Brake System: 1- ABS (Anti-lock Brake Skid)

Posted by Wael A. Saad On Tuesday, 8 May 2012 15 comments

There is an old story about a man who was run in front of the old cars to warn people (Danger coming after me).  That is why we need brakes, to not run over this Guy :)
But you will be in a big problem when the brake Stuck with the wheels due to friction overheat, or when your car tires become friction-less with the road, in other words goes over Oil or Ice.

Once the wheel has stopped (stuck) its becomes as fixed-point or hinge and this car will rotate around this point or your car skids so you can not steer your car to the correct direction, thus (Bang) because of unexpected behavior!!!!!!!! 

Some years later. The German firms (Bosch and Mercedes-Benz) had been co-developing anti-lock braking technology, and introduced the first completely electronic 4-wheel multi-channel ABS system in trucks and the Mercedes-Benz S-Class in 1978.



What is ABS?
An anti-lock braking system (ABS) is a system on motor vehicles which prevents the wheels from locking while braking. An anti-locking braking system allows the driver to maintain steering control under heavy braking by preventing a skid and allowing the wheel to continue to forward roll and create lateral control, as directed by driver steering inputs in case of extreme braking circumstances.
 
This is achieved by controlling the rotational speed of every wheel and metering the brake line pressure at the time of skid braking.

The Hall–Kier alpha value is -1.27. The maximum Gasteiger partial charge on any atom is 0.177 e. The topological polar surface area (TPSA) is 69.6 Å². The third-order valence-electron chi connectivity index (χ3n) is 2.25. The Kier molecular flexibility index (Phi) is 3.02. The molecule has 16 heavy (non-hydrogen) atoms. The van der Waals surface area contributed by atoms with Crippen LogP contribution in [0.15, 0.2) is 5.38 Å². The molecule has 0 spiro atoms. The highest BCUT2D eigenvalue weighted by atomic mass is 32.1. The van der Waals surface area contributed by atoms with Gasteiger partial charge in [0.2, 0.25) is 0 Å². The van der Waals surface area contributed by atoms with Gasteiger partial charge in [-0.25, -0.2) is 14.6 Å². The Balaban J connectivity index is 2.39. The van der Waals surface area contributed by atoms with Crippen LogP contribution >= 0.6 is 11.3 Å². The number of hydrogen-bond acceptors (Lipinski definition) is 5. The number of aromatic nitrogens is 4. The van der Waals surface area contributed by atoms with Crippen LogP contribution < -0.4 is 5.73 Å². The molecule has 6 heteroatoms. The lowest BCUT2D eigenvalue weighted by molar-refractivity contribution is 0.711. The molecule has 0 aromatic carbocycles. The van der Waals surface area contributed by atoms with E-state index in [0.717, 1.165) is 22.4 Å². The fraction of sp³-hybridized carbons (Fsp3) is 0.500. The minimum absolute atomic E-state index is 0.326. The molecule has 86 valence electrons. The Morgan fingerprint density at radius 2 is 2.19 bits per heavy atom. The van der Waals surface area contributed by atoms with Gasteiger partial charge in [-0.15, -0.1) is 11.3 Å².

Research has shown that  anti-lock brake system can decrease the chance of a vehicle accident by 18%.

ABS System

ABS System parts:
1-    Disc Brake (or Drum brake)
2-    Rotating wheel Sensor
3-    Control Unite
4-    Typical brake components like connections, master, brake pads, etc…

How does it work?

A typical ABS is composed of a central electronic unit, four speed sensors (one for each wheel), and two or more hydraulic valves on the brake circuit. The electronic unit constantly monitors the rotation speed of each wheel.
 When it senses that any numbers of wheels are rotating considerably slower than the others (a condition that will bring it to lock) it moves the valves to decrease the pressure on the braking circuit, effectively reducing the braking force on that wheel.
The wheel(s) then turn faster and when they turn too fast, the force is reapplied.
ABS  

This process is repeated continuously, and this causes the characteristic Pulsing feel through the brake pedal. A typical anti-lock system can apply and release braking pressure up to 20 times a second. The sensors can become contaminated with metallic dust and fail to detect wheel slip; this is not always picked up by the internal ABS controller diagnostic.

Most commonly, braking distances are shortened (again, by allowing the driver to press the brake fully without skidding or loss of control). Disadvantages of the system include increased braking distances under rather rare circumstances and the creation of a "false sense of security" among drivers who do not understand the operation and limitations of ABS  



Press to Watch Brake System Video 1

Press to Watch Brake System Video 2
Press to Watch Brake System Video 3

Read About ABS : Press Here
Read About ESP : Press Here
Read About ESC : Press Here
Read About EBD: Press Here
Read About LSD: Press Here
Read About BAS: Press Here

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